I suppose the areas where I step away from Dawkins is that I am perfectly capable of allowing people their “beliefs” or faith, so long as they don’t impose it on others.  What a person chooses as a guidebook for their life and what they want to believe is their business.  What applies to the rest of the world must be inclusive of differences of belief.  Also, I do understand that Dawkins has 0 belief in the possibility of there being anything else beyond this life.  I am not willing to draw that line.  Not that I believe in a god, certainly not the one of the Christians.  I had plenty of reasons before reading The God Delusion to reject that god.  I cannot but see him as a misogynistic god of hate, cruelty and double standards.   But a single supreme being?  Probably not.   I am not sure that there is something beyond this life.  I’m not banking on it.  But, I would really love to find a What Dreams May Come where I can paint my own universe when I am done here.  Even if its in a cloud of star stuff.  But, that comes from wanting new playgrounds to romp in.

The reality is that Dawkins is a beautiful, lyrical writer.  He leaves you with a dream of the beauty of life without religion that wraps around you like a blanket of many colors, drawing you into its threads and lifting you up to the heavens.  And he shows you, even those people of faith who can open their minds to see a vision different than their’s, that you don’t need faith to have a beautiful soul and live a meaningful and moral life.

February 2015


The Book Thief – Markus Zusak

The Book ThiefI actually saw the movie before I read the book on this one.  The movie was quite good, and I realize that a movie can never do justice to a book, but the movie but scratched the surface of the book.

The Book Thief is a story told from the viewpoint of Death as he follows her through her life from where she loses her brother in a train accident when they were on the way to live with foster parents till their mother could get on her feet.  At her brother’s funeral, she steals her first book, The Gravedigger’s Manual and keeps it hidden.  Liesel can’t read or write, but she holds the book as a thing of value, a connection to her brother.

Her new foster parents, Hans and Rosa Hubermann, are an odd pair.  Rosa is loud, harsh and often vulgar with her tongue, admonishing as swiftly with her words as she is with her wooden spoon.  Hans is gentle and quiet, sitting by Liesel’s bed till she falls to sleep at night.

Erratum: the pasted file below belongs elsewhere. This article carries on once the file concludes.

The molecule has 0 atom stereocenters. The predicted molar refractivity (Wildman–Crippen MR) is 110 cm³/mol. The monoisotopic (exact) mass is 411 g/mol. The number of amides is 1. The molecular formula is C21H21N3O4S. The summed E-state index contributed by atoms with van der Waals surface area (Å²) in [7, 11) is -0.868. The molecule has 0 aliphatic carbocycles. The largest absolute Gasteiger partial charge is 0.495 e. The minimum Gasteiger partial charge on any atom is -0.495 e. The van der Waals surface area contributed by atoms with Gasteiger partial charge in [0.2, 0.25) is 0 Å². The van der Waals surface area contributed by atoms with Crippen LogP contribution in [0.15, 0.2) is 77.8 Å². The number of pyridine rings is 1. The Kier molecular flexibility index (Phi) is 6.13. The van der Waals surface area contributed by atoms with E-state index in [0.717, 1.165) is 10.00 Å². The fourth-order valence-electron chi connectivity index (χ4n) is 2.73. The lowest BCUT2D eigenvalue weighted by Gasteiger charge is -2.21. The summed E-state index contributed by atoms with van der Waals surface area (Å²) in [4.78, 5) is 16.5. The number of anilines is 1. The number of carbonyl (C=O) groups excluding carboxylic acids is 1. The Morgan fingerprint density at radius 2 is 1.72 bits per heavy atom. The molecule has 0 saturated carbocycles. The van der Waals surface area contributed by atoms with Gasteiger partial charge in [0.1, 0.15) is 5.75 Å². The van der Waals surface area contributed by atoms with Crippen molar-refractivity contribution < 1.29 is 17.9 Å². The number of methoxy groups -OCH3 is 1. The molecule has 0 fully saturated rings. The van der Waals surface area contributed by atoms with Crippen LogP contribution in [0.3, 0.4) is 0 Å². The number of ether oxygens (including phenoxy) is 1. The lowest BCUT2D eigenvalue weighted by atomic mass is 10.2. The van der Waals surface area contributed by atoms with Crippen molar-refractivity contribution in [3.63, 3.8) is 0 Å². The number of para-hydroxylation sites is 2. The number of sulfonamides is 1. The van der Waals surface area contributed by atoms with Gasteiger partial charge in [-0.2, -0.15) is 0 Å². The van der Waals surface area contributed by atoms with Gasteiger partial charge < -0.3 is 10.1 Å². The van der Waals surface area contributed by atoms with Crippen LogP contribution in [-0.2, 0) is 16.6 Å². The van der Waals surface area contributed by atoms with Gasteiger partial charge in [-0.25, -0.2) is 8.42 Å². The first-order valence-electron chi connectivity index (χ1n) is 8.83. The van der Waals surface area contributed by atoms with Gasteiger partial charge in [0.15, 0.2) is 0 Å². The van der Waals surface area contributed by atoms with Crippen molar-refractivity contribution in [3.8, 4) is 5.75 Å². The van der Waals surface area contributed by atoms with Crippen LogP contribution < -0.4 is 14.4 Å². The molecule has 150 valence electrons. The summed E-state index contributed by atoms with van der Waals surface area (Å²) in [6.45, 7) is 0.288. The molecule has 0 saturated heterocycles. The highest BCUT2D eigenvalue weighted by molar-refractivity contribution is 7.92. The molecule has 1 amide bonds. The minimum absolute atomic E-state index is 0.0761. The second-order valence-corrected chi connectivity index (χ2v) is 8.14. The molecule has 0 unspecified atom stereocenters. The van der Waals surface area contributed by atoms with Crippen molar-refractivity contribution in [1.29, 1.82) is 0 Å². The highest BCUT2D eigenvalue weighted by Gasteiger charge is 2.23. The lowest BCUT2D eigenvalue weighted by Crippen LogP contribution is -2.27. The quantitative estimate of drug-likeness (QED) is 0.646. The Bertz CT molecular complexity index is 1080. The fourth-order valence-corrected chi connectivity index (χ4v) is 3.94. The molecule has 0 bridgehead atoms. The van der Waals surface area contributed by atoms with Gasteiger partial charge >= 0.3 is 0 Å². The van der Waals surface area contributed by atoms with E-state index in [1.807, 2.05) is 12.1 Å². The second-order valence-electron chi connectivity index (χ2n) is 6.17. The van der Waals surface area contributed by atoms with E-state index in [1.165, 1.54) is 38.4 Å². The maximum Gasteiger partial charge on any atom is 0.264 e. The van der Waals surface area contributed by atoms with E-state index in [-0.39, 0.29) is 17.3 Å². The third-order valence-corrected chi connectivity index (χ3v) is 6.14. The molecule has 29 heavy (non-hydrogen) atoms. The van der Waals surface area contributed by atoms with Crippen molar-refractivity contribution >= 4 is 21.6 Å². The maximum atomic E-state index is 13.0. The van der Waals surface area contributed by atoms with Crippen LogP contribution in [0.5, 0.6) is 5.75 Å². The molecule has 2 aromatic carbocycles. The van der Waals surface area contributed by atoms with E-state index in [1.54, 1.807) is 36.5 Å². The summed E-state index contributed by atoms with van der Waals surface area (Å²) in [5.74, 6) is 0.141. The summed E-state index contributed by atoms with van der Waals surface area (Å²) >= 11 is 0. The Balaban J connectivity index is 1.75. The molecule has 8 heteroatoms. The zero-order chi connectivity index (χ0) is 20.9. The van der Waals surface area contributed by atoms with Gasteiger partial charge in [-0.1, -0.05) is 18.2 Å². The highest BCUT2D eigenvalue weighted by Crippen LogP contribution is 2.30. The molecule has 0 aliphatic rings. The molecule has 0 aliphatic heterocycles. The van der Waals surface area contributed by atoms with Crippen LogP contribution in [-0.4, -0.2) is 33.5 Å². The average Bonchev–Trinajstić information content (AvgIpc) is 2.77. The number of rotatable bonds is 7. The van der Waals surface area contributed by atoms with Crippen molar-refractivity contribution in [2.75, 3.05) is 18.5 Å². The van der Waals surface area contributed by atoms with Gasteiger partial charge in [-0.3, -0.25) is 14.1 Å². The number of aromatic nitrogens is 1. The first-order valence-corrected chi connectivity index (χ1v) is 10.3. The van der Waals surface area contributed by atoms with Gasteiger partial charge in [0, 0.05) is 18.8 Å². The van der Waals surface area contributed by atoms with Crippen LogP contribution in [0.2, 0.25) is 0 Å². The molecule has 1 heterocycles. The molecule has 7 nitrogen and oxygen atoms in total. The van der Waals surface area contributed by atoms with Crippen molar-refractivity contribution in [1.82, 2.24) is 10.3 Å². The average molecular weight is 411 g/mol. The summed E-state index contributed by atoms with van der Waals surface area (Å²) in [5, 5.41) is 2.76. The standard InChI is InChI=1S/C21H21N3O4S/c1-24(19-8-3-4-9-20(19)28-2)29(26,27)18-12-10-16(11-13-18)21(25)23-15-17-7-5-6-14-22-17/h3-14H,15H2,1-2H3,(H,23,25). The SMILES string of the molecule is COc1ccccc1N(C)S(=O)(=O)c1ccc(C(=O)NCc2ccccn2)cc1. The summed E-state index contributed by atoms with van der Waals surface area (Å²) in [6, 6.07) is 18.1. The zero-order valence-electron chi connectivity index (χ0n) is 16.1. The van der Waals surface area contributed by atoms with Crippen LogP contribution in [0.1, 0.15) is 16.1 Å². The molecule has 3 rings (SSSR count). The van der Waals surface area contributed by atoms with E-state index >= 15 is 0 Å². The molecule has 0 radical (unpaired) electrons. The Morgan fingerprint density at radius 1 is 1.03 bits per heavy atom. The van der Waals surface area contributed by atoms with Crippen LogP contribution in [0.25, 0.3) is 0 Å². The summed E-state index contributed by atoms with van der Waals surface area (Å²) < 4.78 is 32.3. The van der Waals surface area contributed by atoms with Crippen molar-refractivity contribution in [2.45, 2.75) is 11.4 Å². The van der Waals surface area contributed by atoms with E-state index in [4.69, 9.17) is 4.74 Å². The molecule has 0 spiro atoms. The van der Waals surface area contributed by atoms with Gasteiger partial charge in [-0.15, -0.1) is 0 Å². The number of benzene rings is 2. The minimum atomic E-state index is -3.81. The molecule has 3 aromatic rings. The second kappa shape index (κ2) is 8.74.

Hans discovers Liesel’s book and so begins her journey to learn to read under his gentle tutelage.  Chapter by chapter, they work their way slowly through the pages of the book and day by day, their life becomes more strained as the war begins to take more and more from them.

Hans brings in his friend Max one night, a Jewish man, half starved and looking as if he won’t make it through the night.  He is moved to the cellar where they make a room for him.  At first, Liesel is afraid of this strange man, but in time they begin to talk and form a friendship.

All the while, you listen to the voice of Death as he speaks of what he sees, the people he takes in his arms.  He speaks of his life and what he has seen.  Though he gives special notice to what he sees in this war where there are days when he takes hundreds of souls into his arms.  Most, he is relatively disinterested in.  Its just what he does, what he has always done.  But, there are a few people he has come across that have left a mark.  And Liesel is one of them.

I have read a few of the reviews on this book.  One said that not enough horror was given to what was done at this time. I will disagree with that.  I don’t think all books about Nazi occupied Europe need to be filled with all those horrors.  There are enough books already that have more than covered it.  The horrors are covered just enough so that you don’t forget what was going on while the story of the lives of these people unfolds.  So, you realize how people made do with less and still found ways to make life.

How sometimes the horror was forgotten for a brief few moments while a young girl named Liesel read to you the pages from a book while the bombs were exploding overhead.  How a simple gesture like that distracted you till the shelling stopped and took you to another place where there were no bombs and life had normal desires and fears.  Where starving Jews weren’t marched down your main street on the way to their death.

It’s a brilliant, wonderful, heartbreaking and uplifting story.  It tears your heart out of you and then hands it back to you with a smile again and again.  The lyrical prose of it will tickle you memory for a very long time after you close the book.

February 2015


The Book of You – Claire Kendal

The Book Of You - Claire KendalI can’t remember a time when a book has so disturbed me as much as “The Book of You” by Clair Kendal.  I listened to the audio version of it so I am not sure how much of the credit I can give to the writing and how much to the reader.  (Orlagh Cassidy).  Admittedly, her slow, methodical voice in the beginning almost made me lose interest, but I gave it a bit more time and then I was hooked.